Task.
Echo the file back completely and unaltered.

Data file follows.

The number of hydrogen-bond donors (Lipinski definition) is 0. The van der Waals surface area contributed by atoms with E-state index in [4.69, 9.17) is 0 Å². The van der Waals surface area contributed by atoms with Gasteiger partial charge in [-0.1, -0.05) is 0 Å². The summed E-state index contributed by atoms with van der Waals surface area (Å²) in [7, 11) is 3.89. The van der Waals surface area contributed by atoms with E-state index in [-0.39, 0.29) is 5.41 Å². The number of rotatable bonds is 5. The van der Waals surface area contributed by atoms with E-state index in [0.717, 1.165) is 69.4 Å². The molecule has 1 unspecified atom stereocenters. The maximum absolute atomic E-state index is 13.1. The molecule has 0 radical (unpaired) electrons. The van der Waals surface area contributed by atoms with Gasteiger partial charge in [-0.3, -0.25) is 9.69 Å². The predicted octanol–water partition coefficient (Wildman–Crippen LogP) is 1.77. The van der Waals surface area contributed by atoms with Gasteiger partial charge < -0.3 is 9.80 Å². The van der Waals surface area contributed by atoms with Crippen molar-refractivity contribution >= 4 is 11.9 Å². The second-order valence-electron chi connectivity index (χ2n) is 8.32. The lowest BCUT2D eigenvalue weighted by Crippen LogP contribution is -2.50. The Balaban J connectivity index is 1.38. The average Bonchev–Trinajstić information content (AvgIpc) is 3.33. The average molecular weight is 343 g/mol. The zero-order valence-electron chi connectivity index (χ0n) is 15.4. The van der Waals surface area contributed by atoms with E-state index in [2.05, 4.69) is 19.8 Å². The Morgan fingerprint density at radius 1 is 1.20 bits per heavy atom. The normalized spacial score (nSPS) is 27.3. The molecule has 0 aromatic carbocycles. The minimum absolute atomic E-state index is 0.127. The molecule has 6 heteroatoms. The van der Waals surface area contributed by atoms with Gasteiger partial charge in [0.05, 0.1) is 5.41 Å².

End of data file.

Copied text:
The number of hydrogen-bond donors (Lipinski definition) is 0. The van der Waals surface area contributed by atoms with E-state index in [4.69, 9.17) is 0 Å². The van der Waals surface area contributed by atoms with Gasteiger partial charge in [-0.1, -0.05) is 0 Å². The summed E-state index contributed by atoms with van der Waals surface area (Å²) in [7, 11) is 3.89. The van der Waals surface area contributed by atoms with E-state index in [-0.39, 0.29) is 5.41 Å². The number of rotatable bonds is 5. The van der Waals surface area contributed by atoms with E-state index in [0.717, 1.165) is 69.4 Å². The molecule has 1 unspecified atom stereocenters. The maximum absolute atomic E-state index is 13.1. The molecule has 0 radical (unpaired) electrons. The van der Waals surface area contributed by atoms with Gasteiger partial charge in [-0.3, -0.25) is 9.69 Å². The predicted octanol–water partition coefficient (Wildman–Crippen LogP) is 1.77. The van der Waals surface area contributed by atoms with Gasteiger partial charge < -0.3 is 9.80 Å². The van der Waals surface area contributed by atoms with Crippen molar-refractivity contribution >= 4 is 11.9 Å². The second-order valence-electron chi connectivity index (χ2n) is 8.32. The lowest BCUT2D eigenvalue weighted by Crippen LogP contribution is -2.50. The Balaban J connectivity index is 1.38. The average Bonchev–Trinajstić information content (AvgIpc) is 3.33. The average molecular weight is 343 g/mol. The zero-order valence-electron chi connectivity index (χ0n) is 15.4. The van der Waals surface area contributed by atoms with E-state index in [2.05, 4.69) is 19.8 Å². The Morgan fingerprint density at radius 1 is 1.20 bits per heavy atom. The normalized spacial score (nSPS) is 27.3. The molecule has 0 aromatic carbocycles. The minimum absolute atomic E-state index is 0.127. The molecule has 6 heteroatoms. The van der Waals surface area contributed by atoms with Gasteiger partial charge in [0.05, 0.1) is 5.41 Å².